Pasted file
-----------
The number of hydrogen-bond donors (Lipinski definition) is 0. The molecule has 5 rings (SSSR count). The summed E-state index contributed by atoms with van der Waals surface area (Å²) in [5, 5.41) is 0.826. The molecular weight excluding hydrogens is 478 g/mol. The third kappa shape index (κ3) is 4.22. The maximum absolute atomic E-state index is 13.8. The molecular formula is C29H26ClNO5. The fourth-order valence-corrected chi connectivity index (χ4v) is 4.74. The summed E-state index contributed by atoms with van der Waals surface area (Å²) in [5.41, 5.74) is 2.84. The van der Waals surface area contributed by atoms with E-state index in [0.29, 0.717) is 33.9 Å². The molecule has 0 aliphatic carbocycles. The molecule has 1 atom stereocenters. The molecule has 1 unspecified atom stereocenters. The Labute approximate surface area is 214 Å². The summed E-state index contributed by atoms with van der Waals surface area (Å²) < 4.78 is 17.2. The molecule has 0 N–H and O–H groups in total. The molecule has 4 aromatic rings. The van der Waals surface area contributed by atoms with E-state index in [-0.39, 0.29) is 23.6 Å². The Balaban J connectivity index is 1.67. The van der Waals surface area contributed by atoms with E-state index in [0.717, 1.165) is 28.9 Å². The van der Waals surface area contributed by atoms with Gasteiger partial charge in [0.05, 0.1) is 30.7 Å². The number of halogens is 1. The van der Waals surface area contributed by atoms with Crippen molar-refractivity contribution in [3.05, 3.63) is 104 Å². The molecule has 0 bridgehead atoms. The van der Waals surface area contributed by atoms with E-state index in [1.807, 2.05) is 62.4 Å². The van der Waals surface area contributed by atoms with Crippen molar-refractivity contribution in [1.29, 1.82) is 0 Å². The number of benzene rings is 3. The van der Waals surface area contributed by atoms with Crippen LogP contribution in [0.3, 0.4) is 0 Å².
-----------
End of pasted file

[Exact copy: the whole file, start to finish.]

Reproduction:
The number of hydrogen-bond donors (Lipinski definition) is 0. The molecule has 5 rings (SSSR count). The summed E-state index contributed by atoms with van der Waals surface area (Å²) in [5, 5.41) is 0.826. The molecular weight excluding hydrogens is 478 g/mol. The third kappa shape index (κ3) is 4.22. The maximum absolute atomic E-state index is 13.8. The molecular formula is C29H26ClNO5. The fourth-order valence-corrected chi connectivity index (χ4v) is 4.74. The summed E-state index contributed by atoms with van der Waals surface area (Å²) in [5.41, 5.74) is 2.84. The van der Waals surface area contributed by atoms with E-state index in [0.29, 0.717) is 33.9 Å². The molecule has 0 aliphatic carbocycles. The molecule has 1 atom stereocenters. The molecule has 1 unspecified atom stereocenters. The Labute approximate surface area is 214 Å². The summed E-state index contributed by atoms with van der Waals surface area (Å²) < 4.78 is 17.2. The molecule has 0 N–H and O–H groups in total. The molecule has 4 aromatic rings. The van der Waals surface area contributed by atoms with E-state index in [-0.39, 0.29) is 23.6 Å². The Balaban J connectivity index is 1.67. The van der Waals surface area contributed by atoms with E-state index in [0.717, 1.165) is 28.9 Å². The van der Waals surface area contributed by atoms with Gasteiger partial charge in [0.05, 0.1) is 30.7 Å². The number of halogens is 1. The van der Waals surface area contributed by atoms with Crippen molar-refractivity contribution in [3.05, 3.63) is 104 Å². The molecule has 0 bridgehead atoms. The van der Waals surface area contributed by atoms with E-state index in [1.807, 2.05) is 62.4 Å². The van der Waals surface area contributed by atoms with Crippen molar-refractivity contribution in [1.29, 1.82) is 0 Å². The number of benzene rings is 3. The van der Waals surface area contributed by atoms with Crippen LogP contribution in [0.3, 0.4) is 0 Å².